One of the great dilemmas for equality in Britain has been how people – usually women – can return to the workplace after a career break. Some women are put off from having children by the assumption that taking a long break will effectively end their career. Others have children but return to work as soon as they can to take advantage of the law providing them with a suitable alternative job within a year, so they miss out on seeing their children growing up.
The difficulty has always been to create a way that benefits both ‘returners’ and the companies that employ them. In America, an idea has been tested that may provide a solution. Called the ‘returnship’ it works on the basis that people wanting to return to their careers after long breaks need to break back into the job market just as new graduates and young people have to break into it in the first place.
Let’s imagine Lucy, a legal adviser at a large firm, takes a ten year career break to have children and stays at home to raise them while they are very young. She then wants to go back to her career. She goes to either her old company or a new one, and the company agrees to take her on for initially a six month ‘returnship’. Her position would probably be at a roughly similar level to the one she left, but for the first few months she is on a lower salary.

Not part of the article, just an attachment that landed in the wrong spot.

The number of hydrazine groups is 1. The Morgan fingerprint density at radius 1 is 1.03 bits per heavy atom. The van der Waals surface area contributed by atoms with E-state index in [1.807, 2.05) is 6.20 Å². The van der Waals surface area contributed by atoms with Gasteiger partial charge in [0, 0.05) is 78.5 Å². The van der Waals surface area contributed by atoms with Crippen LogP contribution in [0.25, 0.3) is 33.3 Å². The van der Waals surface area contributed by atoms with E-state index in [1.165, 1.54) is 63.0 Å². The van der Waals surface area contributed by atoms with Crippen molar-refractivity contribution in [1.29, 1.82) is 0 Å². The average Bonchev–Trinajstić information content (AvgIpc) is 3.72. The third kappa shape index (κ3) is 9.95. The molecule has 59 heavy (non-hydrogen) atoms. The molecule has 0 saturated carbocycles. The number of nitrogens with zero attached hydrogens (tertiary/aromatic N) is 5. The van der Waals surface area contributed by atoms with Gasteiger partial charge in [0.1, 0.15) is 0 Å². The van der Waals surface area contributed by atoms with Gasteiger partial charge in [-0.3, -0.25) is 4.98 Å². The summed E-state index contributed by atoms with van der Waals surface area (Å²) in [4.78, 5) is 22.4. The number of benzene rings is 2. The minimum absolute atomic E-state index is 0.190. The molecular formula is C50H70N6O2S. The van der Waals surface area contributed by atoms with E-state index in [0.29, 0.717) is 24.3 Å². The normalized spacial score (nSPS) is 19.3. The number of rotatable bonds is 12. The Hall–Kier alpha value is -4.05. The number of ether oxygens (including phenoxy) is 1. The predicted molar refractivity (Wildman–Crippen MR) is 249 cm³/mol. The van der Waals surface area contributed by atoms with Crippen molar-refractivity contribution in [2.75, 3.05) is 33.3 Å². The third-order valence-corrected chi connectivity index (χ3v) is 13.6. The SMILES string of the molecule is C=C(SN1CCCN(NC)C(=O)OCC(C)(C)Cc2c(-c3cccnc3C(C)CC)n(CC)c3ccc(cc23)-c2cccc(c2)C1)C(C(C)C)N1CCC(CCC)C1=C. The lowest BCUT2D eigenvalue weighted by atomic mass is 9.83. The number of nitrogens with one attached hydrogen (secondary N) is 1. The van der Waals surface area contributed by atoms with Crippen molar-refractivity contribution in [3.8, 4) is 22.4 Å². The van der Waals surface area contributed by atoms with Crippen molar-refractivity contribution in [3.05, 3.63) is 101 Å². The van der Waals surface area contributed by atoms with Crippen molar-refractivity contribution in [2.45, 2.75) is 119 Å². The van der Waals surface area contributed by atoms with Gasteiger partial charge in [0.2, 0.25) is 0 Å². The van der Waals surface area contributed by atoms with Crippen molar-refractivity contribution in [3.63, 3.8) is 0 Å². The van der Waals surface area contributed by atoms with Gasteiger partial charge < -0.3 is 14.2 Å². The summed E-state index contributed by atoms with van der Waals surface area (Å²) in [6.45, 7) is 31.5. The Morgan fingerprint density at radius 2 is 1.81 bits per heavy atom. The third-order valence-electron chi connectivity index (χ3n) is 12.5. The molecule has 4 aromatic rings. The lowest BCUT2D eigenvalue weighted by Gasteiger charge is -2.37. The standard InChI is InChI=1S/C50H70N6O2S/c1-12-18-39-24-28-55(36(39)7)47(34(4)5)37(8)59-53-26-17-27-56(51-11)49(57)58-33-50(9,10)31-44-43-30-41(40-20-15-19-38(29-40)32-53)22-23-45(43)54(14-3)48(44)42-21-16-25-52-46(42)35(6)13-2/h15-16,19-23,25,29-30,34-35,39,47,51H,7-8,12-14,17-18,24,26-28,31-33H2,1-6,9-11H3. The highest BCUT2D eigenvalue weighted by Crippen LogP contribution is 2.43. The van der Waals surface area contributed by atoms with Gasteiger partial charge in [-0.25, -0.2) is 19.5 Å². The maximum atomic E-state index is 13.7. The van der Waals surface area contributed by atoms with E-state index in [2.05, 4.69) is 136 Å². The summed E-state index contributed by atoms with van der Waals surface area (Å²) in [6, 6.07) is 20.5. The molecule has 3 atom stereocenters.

Lucy wins because she has found a way back into a highly competitive field after a long gap, but in a less pressurised way. She can now use this time to refresh her skills, learn the recent changes to the law and the job, and be in a good position to get a higher paid job at the end (either at that law firm or elsewhere). The firm wins because it gets a highly skilled professional person on a lower salary than normal who just needs some refreshing and updating.
The returnship was pioneered by Goldman Sachs back in 2008. The company observed that many professional women had difficulties returning to the workforce after taking time off to raise their children. The returnship program allowed them to test the waters, providing an environment to refresh and update their existing skills.
Most returnships last three to six months and are remunerated, though at a level similar to internships. They allow workers to tackle real projects, to gain the skills and confidence to get back into the workplace on a more permanent basis.
Critics of the returnship format suggest that such programmes are simply a way for companies to retain workers at low cost and don’t offer any real value to participants. There is also the suggestion that returnships distract participants because they allow them to take their focus off looking for a job while they go through the programme.
Despite these criticisms, the returnship format is becoming more popular. They are well suited to workers with a clear idea of what they want to achieve, and who see the programme as a step towards achieving their goals.
Returnships would not work in all careers, but the idea could have a role to play both in giving people who have been out of the workplace for several years more options and flexibility in their working lives, and in giving companies a cost-effective option to bring good talent into their workplaces.
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